…Never refuse an invitation…
This piece of advice has frequently been cited by peace corps volunteers as the key to community integration. You might be thinking this sounds rediculous or somewhat pathetic, but I’ve come to realize it’s truth. When you live in a country where cultural traditions and social interactions are presented in a language you didn’t know a word of a few months ago, the best way you can learn is through experience. The only catch is you can never know when these experiences will happen.
Last week, Lesia invited me to a picnic with the families of the fourth formers. I really didn’t want to go…it started at ten, I had been sick all week, and the last thing I wanted to do was talk to a bunch of people I don’t know in a language I don’t know while holding back a stream of snot. However, before I could refuse, I heard a little birdy chirping in my head, “never refuse an invitation”. So, I didn’t and I am so happy.
Ukrainian picnics ‘in nature’ (as they like to translate) are famous in the PCV gossip world. The reasons for this are 1) the never ending flow of libations, 2) they often start in the morning and go into the wee hours of the next morning 3) we eat каша & шашлик! (kasha & shashleek).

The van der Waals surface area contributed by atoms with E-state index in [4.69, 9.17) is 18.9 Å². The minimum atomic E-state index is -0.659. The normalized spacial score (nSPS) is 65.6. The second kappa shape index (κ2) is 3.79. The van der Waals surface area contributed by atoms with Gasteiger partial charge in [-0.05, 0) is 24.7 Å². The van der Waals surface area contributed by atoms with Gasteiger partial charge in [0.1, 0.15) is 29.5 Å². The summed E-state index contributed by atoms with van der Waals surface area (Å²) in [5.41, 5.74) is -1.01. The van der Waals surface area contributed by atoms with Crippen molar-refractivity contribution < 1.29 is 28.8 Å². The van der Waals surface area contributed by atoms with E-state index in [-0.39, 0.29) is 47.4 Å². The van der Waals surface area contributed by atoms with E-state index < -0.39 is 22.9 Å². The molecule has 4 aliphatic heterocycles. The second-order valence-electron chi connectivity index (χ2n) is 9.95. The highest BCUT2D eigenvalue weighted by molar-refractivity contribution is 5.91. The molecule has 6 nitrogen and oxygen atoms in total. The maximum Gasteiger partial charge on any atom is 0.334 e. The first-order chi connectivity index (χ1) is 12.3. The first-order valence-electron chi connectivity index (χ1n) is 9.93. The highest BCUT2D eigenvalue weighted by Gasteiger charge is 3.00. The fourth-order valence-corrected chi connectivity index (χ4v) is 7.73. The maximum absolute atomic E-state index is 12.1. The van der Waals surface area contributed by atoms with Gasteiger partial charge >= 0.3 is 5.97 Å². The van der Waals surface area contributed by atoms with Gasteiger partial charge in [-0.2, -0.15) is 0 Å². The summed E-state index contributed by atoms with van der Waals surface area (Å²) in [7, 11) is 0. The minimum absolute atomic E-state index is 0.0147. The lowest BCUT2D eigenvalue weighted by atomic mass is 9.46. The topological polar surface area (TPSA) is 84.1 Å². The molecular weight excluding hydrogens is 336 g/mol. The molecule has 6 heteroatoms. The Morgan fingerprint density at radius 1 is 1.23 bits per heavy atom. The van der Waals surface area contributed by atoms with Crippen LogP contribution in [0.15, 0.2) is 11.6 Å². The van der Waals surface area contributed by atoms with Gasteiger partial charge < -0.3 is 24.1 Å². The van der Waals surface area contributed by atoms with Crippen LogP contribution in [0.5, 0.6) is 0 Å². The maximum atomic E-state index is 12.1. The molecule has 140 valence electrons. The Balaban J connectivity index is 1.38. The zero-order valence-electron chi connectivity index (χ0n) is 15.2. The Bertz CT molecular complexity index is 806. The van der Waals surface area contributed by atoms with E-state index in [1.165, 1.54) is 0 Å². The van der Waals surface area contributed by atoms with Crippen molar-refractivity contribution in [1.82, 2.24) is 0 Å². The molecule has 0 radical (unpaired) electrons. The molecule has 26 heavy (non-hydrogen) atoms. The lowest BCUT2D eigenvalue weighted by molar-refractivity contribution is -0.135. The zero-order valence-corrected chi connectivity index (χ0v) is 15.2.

We arrived at the river bank at ten in the morning and I immediately realized these people were professional picnickers. A few of the men had been down earlier to set up two tarps to block the wind. The women had brought an abundance of blankets and carpets that they laid down in an elaborate puzzle with a plastic tarp. I tried to help, but every blanket I laid down was in the wrong place. Soon I realized that the plastic tarps wound around the blankets and were going to be our ‘table’…how clever! Once the sitting area was prepared, the food and alcohol emerged and didn’t stop until twelve hours later.
It was a blast and the shashleek was probably the best meat I have ever eaten in my life!